Higher education establishments are beginning to move away from requiring ACT/SAT scores for admission. This move has been long discussed and standardized test scores are not as important as they once were.
The COVID-19 pandemic was challenging for all, but there was an extra layer of challenge for high school students that saw their education go virtual.
Up until that point, many of the high school students never experienced a virtual class. This inexperience and in some cases, lack of self-discipline, led to missed instruction and brought upon gaps in learning.
Since students typically take their standardized test in high school, many thought it would be unfair to use ACT/SAT scores for college admission due to so many students not receiving their education in a traditional manner.
This decision has led to many parents asking the question: Should my child take the ACT or SAT?
ACT or SAT Scores as a College Readiness Indicator
- Science: 23
Students that choose not to participate in the exam will not be able to use their ACT or SAT score as an indicator for their college readiness. Parents can use the results to find out where their child’s academic skills might be lacking compared to their peers. Using their child’s data can assist them in getting their child the right help they need and target specific academic areas.
ACT or SAT Scores May Be Required Again
Since the main reasoning behind the decision to exclude standardized scores from the college admission decision is based on the COVID-19 Pandemic, it may be a matter of time before colleges revert to their old process.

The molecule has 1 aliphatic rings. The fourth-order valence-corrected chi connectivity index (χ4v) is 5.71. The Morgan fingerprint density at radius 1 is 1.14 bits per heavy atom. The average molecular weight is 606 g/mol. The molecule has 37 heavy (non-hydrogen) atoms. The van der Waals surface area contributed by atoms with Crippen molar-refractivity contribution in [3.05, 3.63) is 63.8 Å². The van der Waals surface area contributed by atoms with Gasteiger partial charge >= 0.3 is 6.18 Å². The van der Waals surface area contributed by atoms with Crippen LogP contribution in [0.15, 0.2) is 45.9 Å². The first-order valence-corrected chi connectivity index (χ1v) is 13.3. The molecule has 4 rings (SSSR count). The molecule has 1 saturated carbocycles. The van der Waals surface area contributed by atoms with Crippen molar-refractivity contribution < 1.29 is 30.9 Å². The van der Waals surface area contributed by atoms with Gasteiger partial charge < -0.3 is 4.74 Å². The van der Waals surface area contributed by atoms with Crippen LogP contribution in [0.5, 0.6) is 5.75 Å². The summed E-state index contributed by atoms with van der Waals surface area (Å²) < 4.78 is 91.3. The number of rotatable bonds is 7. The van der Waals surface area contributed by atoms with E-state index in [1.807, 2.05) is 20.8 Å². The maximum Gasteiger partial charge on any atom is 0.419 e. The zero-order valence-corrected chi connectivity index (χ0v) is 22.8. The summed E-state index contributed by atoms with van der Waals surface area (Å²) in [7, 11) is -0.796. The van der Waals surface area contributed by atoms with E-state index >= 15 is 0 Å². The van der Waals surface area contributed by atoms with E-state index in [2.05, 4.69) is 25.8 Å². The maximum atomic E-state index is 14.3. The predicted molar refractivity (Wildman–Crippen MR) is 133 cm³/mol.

Furthermore, not all universities have decided to drop consideration of standardized scores. If a student is unsure about what college they would like to attend and apply to multiple, it is better to have the ACT or SAT score to submit.
ACT or SAT Tests Provide Good Experience
ACT and SAT have strict guidelines for how they are administered to students. Taking the assessment would provide positive exposure for students.
Typical high school tests do not have the same rigidness or rules as standardized assessments. Throughout their lives, students may encounter other assessments that require them to test in a testing center for their careers.
The ACT or SAT is usually the first assessment that a student will take that requires them to follow specific directions and guidelines.
Having experienced the ACT or SAT environment may provide them some stress relief as they have already experienced a standardized test.
Strategies To a Success ACT or SAT
Once it is determined if the student will take the ACT or SAT, it will be important for them to learn strategies on how they can increase their scores and perform to the best of their abilities.
Strategies that can help students attain higher SAT/ACT scores are discussed below :
Get a Tutor
There are tutors available that work specifically to increase preparedness for the ACT or SAT exams. They can provide insight into how the test works and promote positive strategies that may increase scores
SWOT analysis (Strengths, weaknesses opportunities, and threats)
Students should assess their skills and shortcomings in terms of certain topics by practicing mock tests. Students can create a study plan that addresses their deficiencies and enhances their strengths. Once areas of growth are determined, students can pick topics to focus their studies on.
Find an SAT/ACT practice exam that is official and practice each portion separately. Use a timer for each section like a real test.
If the section’s time is up and you’re ready to move forward, then do so. Work as long as necessary if you’re not ready to move forward to the next step.
Mark “Extra Time” next to each new or revised answer. Use the answer key and score table to grade your test when you’re ready to do so.
Test anxiety can cause students to perform less than they are capable of. Students who experience anxiety while testing, may want to practice some coping strategies or work on their executive functioning skills before their test.
Inquire within for SAT/ACT preparation.
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